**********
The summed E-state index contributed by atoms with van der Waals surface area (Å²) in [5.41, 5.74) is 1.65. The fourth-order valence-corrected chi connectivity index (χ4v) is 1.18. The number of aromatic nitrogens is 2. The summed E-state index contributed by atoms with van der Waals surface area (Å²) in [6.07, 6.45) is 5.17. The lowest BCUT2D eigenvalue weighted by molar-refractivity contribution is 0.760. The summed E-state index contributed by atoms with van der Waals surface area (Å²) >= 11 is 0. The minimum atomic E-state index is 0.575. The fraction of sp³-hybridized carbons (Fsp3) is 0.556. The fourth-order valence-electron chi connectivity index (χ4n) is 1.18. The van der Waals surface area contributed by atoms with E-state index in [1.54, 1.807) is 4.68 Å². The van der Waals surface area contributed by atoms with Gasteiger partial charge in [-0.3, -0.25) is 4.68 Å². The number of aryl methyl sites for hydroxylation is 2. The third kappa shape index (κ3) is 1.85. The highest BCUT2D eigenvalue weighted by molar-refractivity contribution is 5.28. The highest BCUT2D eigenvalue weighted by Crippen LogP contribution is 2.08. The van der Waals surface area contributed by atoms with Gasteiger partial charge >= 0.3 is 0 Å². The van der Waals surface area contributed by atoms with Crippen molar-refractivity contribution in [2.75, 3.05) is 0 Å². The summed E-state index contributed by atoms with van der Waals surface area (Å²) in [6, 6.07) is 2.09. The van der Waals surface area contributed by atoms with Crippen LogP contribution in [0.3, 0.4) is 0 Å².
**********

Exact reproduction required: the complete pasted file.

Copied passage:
The summed E-state index contributed by atoms with van der Waals surface area (Å²) in [5.41, 5.74) is 1.65. The fourth-order valence-corrected chi connectivity index (χ4v) is 1.18. The number of aromatic nitrogens is 2. The summed E-state index contributed by atoms with van der Waals surface area (Å²) in [6.07, 6.45) is 5.17. The lowest BCUT2D eigenvalue weighted by molar-refractivity contribution is 0.760. The summed E-state index contributed by atoms with van der Waals surface area (Å²) >= 11 is 0. The minimum atomic E-state index is 0.575. The fraction of sp³-hybridized carbons (Fsp3) is 0.556. The fourth-order valence-electron chi connectivity index (χ4n) is 1.18. The van der Waals surface area contributed by atoms with E-state index in [1.54, 1.807) is 4.68 Å². The van der Waals surface area contributed by atoms with Gasteiger partial charge in [-0.3, -0.25) is 4.68 Å². The number of aryl methyl sites for hydroxylation is 2. The third kappa shape index (κ3) is 1.85. The highest BCUT2D eigenvalue weighted by molar-refractivity contribution is 5.28. The highest BCUT2D eigenvalue weighted by Crippen LogP contribution is 2.08. The van der Waals surface area contributed by atoms with Gasteiger partial charge >= 0.3 is 0 Å². The van der Waals surface area contributed by atoms with Crippen molar-refractivity contribution in [2.75, 3.05) is 0 Å². The summed E-state index contributed by atoms with van der Waals surface area (Å²) in [6, 6.07) is 2.09. The van der Waals surface area contributed by atoms with Crippen LogP contribution in [0.3, 0.4) is 0 Å².